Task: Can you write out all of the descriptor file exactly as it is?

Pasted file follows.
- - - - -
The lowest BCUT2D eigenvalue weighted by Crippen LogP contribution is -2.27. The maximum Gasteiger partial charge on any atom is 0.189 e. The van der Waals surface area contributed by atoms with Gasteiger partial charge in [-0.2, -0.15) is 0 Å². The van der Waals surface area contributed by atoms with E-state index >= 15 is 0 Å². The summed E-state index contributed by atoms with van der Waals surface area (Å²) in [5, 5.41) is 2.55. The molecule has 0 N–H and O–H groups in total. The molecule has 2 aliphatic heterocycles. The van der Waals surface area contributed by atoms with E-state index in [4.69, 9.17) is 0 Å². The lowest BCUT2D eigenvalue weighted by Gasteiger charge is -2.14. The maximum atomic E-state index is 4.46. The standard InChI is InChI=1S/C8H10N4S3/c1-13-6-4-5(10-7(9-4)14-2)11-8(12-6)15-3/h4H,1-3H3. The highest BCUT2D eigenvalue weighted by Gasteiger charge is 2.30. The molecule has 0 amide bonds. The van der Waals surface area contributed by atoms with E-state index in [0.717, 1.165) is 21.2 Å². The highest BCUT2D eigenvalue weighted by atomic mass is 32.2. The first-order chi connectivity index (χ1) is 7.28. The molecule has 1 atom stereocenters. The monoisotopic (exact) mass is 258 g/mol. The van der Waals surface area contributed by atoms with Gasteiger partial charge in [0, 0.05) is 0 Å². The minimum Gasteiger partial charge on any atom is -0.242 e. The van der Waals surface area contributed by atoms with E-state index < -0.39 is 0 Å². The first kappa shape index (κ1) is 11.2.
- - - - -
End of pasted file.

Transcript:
The lowest BCUT2D eigenvalue weighted by Crippen LogP contribution is -2.27. The maximum Gasteiger partial charge on any atom is 0.189 e. The van der Waals surface area contributed by atoms with Gasteiger partial charge in [-0.2, -0.15) is 0 Å². The van der Waals surface area contributed by atoms with E-state index >= 15 is 0 Å². The summed E-state index contributed by atoms with van der Waals surface area (Å²) in [5, 5.41) is 2.55. The molecule has 0 N–H and O–H groups in total. The molecule has 2 aliphatic heterocycles. The van der Waals surface area contributed by atoms with E-state index in [4.69, 9.17) is 0 Å². The lowest BCUT2D eigenvalue weighted by Gasteiger charge is -2.14. The maximum atomic E-state index is 4.46. The standard InChI is InChI=1S/C8H10N4S3/c1-13-6-4-5(10-7(9-4)14-2)11-8(12-6)15-3/h4H,1-3H3. The highest BCUT2D eigenvalue weighted by Gasteiger charge is 2.30. The molecule has 0 amide bonds. The van der Waals surface area contributed by atoms with E-state index in [0.717, 1.165) is 21.2 Å². The highest BCUT2D eigenvalue weighted by atomic mass is 32.2. The first-order chi connectivity index (χ1) is 7.28. The molecule has 1 atom stereocenters. The monoisotopic (exact) mass is 258 g/mol. The van der Waals surface area contributed by atoms with Gasteiger partial charge in [0, 0.05) is 0 Å². The minimum Gasteiger partial charge on any atom is -0.242 e. The van der Waals surface area contributed by atoms with E-state index < -0.39 is 0 Å². The first kappa shape index (κ1) is 11.2.